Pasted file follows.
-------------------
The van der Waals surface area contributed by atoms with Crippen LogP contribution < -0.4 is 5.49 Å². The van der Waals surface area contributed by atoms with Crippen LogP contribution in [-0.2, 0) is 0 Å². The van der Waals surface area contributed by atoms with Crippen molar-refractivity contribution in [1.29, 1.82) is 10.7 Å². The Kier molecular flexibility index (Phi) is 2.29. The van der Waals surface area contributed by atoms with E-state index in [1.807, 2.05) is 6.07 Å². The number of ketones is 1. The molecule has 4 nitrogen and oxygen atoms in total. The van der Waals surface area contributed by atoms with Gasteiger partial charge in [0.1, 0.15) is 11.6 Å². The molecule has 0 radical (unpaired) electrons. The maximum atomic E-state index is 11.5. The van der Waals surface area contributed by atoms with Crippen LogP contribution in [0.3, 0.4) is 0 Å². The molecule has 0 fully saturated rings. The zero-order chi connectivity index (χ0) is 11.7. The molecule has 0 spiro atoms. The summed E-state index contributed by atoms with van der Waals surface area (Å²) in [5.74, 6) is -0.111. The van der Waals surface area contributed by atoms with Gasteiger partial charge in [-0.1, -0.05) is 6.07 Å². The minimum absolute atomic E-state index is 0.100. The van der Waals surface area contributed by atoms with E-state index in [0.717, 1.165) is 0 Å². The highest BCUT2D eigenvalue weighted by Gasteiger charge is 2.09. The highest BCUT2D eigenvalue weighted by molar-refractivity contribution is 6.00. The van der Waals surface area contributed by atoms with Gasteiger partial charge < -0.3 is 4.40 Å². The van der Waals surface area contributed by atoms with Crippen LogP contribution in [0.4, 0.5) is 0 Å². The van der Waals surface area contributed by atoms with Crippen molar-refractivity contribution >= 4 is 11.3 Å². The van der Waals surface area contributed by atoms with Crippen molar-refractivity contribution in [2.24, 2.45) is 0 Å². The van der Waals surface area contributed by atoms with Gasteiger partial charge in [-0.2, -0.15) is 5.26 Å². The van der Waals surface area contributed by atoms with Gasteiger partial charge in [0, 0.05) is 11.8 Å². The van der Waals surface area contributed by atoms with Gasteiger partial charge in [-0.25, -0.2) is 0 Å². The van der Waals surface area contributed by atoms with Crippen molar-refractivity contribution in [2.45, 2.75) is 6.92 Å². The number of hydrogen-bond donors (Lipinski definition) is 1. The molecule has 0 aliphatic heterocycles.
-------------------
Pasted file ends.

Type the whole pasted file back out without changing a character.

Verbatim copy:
The van der Waals surface area contributed by atoms with Crippen LogP contribution < -0.4 is 5.49 Å². The van der Waals surface area contributed by atoms with Crippen LogP contribution in [-0.2, 0) is 0 Å². The van der Waals surface area contributed by atoms with Crippen molar-refractivity contribution in [1.29, 1.82) is 10.7 Å². The Kier molecular flexibility index (Phi) is 2.29. The van der Waals surface area contributed by atoms with E-state index in [1.807, 2.05) is 6.07 Å². The number of ketones is 1. The molecule has 4 nitrogen and oxygen atoms in total. The van der Waals surface area contributed by atoms with Gasteiger partial charge in [0.1, 0.15) is 11.6 Å². The molecule has 0 radical (unpaired) electrons. The maximum atomic E-state index is 11.5. The van der Waals surface area contributed by atoms with Crippen LogP contribution in [0.3, 0.4) is 0 Å². The molecule has 0 fully saturated rings. The zero-order chi connectivity index (χ0) is 11.7. The molecule has 0 spiro atoms. The summed E-state index contributed by atoms with van der Waals surface area (Å²) in [5.74, 6) is -0.111. The van der Waals surface area contributed by atoms with Gasteiger partial charge in [-0.1, -0.05) is 6.07 Å². The minimum absolute atomic E-state index is 0.100. The van der Waals surface area contributed by atoms with E-state index in [0.717, 1.165) is 0 Å². The highest BCUT2D eigenvalue weighted by Gasteiger charge is 2.09. The highest BCUT2D eigenvalue weighted by molar-refractivity contribution is 6.00. The van der Waals surface area contributed by atoms with Gasteiger partial charge < -0.3 is 4.40 Å². The van der Waals surface area contributed by atoms with Crippen LogP contribution in [0.4, 0.5) is 0 Å². The van der Waals surface area contributed by atoms with Crippen molar-refractivity contribution >= 4 is 11.3 Å². The van der Waals surface area contributed by atoms with Crippen molar-refractivity contribution in [2.24, 2.45) is 0 Å². The van der Waals surface area contributed by atoms with Gasteiger partial charge in [-0.2, -0.15) is 5.26 Å². The van der Waals surface area contributed by atoms with Gasteiger partial charge in [0, 0.05) is 11.8 Å². The van der Waals surface area contributed by atoms with Gasteiger partial charge in [-0.25, -0.2) is 0 Å². The van der Waals surface area contributed by atoms with Crippen molar-refractivity contribution in [2.45, 2.75) is 6.92 Å². The number of hydrogen-bond donors (Lipinski definition) is 1. The molecule has 0 aliphatic heterocycles.